Ruth Bader Ginsburg Mantis Heralds New Era of Species Identification
Who has six legs, cone-shaped eyes, and just changed science history? Ruth Bader Ginsburg, of course. All right, fine. Not the revered Supreme Court justice herself, but the new mantis species Ilomantis ginsburgae, whose introduction is shaking up the male-centric world of mantis taxonomy. A report on the new species and taxonomic technique appears in the journal Insect Systematics & Evolution.
Figuring out an animal’s species is a lot more complicated than it sounds. Taxonomists (scientists who identify organisms) make their determination based on many factors, including genetics, environment, and behavior. When possible, they also look at a specimen’s junk. But for a number of reasons, scientists have focused almost exclusively on male genitals. We now know a whole lot about animal penises, claspers, and stabby bits. Female genitals? Not so much.
This wasn’t always the case for mantises, says Sydney Brannoch, a postdoctoral researcher at the Cleveland Museum of Natural History and lead author of the new paper. “What began as equal consideration of genital morphology diverged around the 1950s,” she told mental_floss in an email. It was then that researchers really started zooming in on male genitals. They did this in part, she says, because male insects’ sex organs are external and relatively easy to see. But in the excitement over male genitalia, female specimens got left in the dust.
“Before undertaking this research,” Brannoch says, “I was told that female praying mantis genitalia is fairly uniform and of little-to-no taxonomic value.” But she wasn’t about to take somebody else’s word for it.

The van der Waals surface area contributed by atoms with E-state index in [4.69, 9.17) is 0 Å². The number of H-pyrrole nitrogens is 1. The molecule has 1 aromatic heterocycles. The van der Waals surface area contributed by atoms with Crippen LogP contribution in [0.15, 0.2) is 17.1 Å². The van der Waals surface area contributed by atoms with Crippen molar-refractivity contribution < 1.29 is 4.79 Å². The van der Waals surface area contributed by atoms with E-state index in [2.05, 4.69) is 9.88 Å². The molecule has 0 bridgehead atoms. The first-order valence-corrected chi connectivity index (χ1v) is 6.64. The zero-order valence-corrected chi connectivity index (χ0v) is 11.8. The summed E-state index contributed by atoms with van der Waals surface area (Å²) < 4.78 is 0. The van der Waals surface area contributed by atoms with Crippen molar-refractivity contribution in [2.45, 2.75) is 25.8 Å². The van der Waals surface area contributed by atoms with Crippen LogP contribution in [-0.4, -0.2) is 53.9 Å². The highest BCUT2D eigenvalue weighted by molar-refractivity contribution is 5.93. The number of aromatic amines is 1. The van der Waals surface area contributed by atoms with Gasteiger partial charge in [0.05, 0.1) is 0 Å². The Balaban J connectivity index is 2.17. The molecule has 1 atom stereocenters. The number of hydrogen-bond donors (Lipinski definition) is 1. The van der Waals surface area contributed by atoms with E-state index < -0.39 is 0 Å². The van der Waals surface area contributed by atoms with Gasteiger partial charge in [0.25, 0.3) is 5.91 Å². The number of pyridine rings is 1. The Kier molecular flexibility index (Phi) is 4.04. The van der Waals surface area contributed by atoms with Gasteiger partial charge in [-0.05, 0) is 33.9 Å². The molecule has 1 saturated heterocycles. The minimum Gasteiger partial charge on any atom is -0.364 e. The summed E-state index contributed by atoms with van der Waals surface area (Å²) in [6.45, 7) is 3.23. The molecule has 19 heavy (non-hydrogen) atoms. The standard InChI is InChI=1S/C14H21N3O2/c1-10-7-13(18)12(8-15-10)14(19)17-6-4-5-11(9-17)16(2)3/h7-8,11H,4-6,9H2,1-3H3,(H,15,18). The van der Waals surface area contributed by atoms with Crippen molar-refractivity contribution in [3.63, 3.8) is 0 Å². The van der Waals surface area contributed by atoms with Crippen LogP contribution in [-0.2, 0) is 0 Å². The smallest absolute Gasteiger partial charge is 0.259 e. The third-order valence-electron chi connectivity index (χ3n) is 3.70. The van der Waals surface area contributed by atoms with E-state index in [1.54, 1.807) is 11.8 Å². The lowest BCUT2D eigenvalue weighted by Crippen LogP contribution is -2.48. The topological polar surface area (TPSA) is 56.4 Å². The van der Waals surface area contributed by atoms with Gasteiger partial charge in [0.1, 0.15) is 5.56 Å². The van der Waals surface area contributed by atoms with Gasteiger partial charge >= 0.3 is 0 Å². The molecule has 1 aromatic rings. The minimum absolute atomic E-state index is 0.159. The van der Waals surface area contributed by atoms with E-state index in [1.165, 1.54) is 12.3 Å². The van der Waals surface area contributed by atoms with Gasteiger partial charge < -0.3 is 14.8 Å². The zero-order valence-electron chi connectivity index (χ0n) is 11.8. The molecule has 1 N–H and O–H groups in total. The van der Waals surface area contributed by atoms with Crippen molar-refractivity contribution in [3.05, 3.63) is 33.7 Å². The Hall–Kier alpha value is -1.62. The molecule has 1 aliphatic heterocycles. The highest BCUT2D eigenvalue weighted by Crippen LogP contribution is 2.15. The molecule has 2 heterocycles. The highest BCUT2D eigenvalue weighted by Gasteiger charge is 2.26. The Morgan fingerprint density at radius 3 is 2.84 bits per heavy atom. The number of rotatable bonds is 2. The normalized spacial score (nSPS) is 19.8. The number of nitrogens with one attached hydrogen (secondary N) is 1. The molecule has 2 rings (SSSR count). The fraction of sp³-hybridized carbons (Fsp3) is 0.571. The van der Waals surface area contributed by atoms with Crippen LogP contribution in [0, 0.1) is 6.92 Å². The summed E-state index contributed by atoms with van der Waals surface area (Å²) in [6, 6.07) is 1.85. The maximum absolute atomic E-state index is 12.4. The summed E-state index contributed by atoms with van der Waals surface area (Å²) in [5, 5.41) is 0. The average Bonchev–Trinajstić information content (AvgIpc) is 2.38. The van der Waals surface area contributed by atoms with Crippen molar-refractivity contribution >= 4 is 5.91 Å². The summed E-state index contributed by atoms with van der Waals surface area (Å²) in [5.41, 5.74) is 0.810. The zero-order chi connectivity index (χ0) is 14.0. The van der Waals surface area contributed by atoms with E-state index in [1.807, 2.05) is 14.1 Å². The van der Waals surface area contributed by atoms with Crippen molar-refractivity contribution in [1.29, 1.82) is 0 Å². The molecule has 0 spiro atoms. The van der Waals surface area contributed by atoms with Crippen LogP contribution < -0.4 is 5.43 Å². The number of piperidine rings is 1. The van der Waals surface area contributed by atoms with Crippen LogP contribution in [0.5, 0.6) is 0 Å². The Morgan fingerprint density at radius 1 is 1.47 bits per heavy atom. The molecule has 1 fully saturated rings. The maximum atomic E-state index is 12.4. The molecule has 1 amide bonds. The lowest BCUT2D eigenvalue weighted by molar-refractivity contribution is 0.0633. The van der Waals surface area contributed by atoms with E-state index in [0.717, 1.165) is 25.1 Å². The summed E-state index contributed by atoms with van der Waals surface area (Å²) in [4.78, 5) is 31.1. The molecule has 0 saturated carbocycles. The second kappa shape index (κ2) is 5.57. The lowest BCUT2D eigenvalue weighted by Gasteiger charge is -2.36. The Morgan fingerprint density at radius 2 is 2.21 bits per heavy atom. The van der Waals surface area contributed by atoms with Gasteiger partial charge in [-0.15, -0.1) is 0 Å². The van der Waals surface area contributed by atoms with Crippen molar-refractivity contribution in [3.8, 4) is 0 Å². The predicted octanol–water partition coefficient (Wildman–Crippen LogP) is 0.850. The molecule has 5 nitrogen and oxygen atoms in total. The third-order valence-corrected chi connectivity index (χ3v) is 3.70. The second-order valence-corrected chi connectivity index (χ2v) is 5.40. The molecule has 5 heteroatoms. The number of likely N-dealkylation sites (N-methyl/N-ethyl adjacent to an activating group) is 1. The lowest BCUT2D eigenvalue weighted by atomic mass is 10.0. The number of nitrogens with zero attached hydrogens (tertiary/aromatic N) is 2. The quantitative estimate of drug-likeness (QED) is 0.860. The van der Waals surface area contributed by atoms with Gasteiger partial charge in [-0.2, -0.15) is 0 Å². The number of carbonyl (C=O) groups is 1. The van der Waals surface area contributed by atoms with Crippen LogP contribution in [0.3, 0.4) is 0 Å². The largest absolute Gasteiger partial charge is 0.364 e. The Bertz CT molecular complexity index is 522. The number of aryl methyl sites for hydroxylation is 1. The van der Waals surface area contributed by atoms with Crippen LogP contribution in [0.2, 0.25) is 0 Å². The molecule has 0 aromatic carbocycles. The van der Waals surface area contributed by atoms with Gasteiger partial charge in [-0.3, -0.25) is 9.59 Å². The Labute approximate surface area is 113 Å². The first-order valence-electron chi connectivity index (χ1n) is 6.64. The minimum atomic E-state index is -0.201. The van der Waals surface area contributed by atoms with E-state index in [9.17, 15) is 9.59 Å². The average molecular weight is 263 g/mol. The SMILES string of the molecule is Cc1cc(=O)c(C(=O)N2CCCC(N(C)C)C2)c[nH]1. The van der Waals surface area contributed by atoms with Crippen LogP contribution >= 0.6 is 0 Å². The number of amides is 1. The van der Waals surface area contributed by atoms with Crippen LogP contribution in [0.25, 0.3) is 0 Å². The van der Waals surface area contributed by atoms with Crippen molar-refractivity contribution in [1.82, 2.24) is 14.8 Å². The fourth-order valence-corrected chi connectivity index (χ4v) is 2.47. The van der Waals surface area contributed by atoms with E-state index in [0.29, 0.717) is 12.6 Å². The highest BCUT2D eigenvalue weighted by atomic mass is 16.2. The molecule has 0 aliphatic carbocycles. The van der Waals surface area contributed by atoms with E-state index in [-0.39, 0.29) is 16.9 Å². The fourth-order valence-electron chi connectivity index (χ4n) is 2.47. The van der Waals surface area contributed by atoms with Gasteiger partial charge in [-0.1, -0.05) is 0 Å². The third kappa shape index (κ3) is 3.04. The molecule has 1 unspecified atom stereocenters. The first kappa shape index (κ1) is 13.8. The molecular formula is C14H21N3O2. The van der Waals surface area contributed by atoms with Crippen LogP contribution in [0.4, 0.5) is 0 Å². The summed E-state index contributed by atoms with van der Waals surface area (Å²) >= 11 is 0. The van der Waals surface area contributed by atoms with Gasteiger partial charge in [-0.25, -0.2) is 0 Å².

Brannoch and her coauthor/advisor Gavin Svenson rounded up 30 praying mantis specimens from three different museums. They performed a full taxonomic analysis, reviewing the insects’ geographic distribution and appearance, especially their reproductive bits.
They found that yes, indeed, female specimens were just as good as males as species identifiers due to their unique characteristics and diversity. But the female specimens also revealed a surprise: a new species, hiding in plain sight. Comparing the specimens’ lady parts, Brannoch and Svenson realized that some of them belonged to the genus Ilomantis.
First described in 1915, Ilomantis is so similar to the related genus Nilomantis that the two were eventually combined, then separated, then later combined again. But the examination of ostensibly Nilomantis female specimens showed, incontrovertibly, that they belonged to a different genus. Ilomantis was reborn, and, with it, a previously unknown mantis species that Brannoch named after Ruth Bader Ginsburg, that champion of equal rights.
“Developing new characteristics, especially from female specimens, helps us not only test the validity of species, but makes identification much easier,” Svenson said in a press statement. “Many praying mantis species have males and females that look very different. If a person finds one sex, they may only be able to identify the specimen if their specimen’s sex matches what is known from previous research. Our work reduces this impediment by characterizing both sexes for praying mantis species.”
Brannoch is hopeful that mantises are just the beginning. “This research establishes the validity of using female specimens in the classification of praying mantises,” she said. “It is my hope that our work not only sets a precedent in taxonomy but also underscores the need for scientists to investigate and equally consider both sexes in other scientific investigations.”